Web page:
Bone, often called the structural steel and reinforced concrete of the human body, supports the body the way a steel framework supports a skyscraper, and it protects its vital organs the way a cast-concrete roof protects' its building occupants. "Unfortunately, bone loss is an unavoidable consequence of aging, osteoporosis and many traumatic accidents,'' Hollinger said.
To address the challenges of safe and effective therapy to restore form and function to deficient bone architecture, Hollinger's research team at Carnegie Mellon's Bone Tissue Engineering Center has developed an innovative therapy for growing bone by inserting a non-viral gene into the body to induce cells to grow bone.
"We are injecting the NTF gene into a site where bone is deficient via a synthetic hydro-gel made from a hyaluronic acid-based polymer,'' Hollinger said. "The hydro-gel/NTF is non-immunogenic and is designed to restore form and function to bone deficiencies.''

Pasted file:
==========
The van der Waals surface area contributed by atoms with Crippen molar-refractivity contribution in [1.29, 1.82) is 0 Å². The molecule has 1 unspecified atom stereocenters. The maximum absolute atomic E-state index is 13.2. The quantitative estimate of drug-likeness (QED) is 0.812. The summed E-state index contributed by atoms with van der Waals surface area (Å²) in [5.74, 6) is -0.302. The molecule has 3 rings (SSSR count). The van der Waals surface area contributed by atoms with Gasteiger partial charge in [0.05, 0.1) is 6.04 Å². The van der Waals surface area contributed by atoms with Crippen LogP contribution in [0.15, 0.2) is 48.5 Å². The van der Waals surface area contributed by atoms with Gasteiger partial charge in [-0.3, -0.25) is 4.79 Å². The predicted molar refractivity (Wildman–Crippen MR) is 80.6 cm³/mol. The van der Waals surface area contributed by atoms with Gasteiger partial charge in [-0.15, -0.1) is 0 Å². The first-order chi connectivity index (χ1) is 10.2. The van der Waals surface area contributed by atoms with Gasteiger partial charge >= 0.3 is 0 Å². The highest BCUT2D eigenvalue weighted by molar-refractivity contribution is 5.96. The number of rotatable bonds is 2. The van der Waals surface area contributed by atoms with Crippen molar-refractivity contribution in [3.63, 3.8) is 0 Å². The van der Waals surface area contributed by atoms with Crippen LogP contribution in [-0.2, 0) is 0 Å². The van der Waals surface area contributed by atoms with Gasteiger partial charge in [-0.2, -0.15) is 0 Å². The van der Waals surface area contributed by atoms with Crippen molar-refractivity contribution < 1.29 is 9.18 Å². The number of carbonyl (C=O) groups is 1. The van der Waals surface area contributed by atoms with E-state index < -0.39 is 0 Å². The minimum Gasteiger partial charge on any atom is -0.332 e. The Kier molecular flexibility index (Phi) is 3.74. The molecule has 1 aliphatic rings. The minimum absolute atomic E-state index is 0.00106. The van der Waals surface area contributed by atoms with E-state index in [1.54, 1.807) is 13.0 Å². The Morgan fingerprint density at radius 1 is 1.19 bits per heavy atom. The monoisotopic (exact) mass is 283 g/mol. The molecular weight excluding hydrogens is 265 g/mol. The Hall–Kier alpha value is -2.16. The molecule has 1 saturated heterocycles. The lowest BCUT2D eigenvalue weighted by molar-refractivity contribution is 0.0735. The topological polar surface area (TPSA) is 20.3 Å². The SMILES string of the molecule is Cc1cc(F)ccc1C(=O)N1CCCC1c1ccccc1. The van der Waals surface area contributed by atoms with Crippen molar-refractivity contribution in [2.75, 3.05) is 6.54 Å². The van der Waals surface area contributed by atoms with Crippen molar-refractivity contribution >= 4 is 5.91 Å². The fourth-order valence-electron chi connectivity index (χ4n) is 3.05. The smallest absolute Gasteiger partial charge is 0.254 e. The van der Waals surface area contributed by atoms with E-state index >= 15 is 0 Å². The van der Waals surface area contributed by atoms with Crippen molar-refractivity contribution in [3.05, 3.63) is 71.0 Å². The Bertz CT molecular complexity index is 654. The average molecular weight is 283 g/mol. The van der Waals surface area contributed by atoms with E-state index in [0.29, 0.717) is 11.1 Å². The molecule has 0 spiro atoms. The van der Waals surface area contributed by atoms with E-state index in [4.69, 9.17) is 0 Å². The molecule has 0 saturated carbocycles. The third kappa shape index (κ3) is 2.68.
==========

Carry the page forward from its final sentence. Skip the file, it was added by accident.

Some of the first pre-clinical trials will involve growing bone in the jaw, said Hollinger. And according to transportation officials, about 10 percent of vehicle accident injuries involve the jaw and the flat bones in the face. "Restoring periodontal bone loss is a high priority for our team, and Bruce Doll, head of the Department of Periodontology at the University of Pittsburgh is leading this challenge,'' Hollinger said.
Through ever-improving surgical techniques, the replacement of bone has been done via bone grafting either from the patient's own body or from animal (usually cow) bone. But because the human body is inclined to reject most 'non-self' grafts, Hollinger's synthetic approach to growing bone will eliminate immune rejections. His research team includes D
Contact: Chriss Swaney
Carnegie Mellon University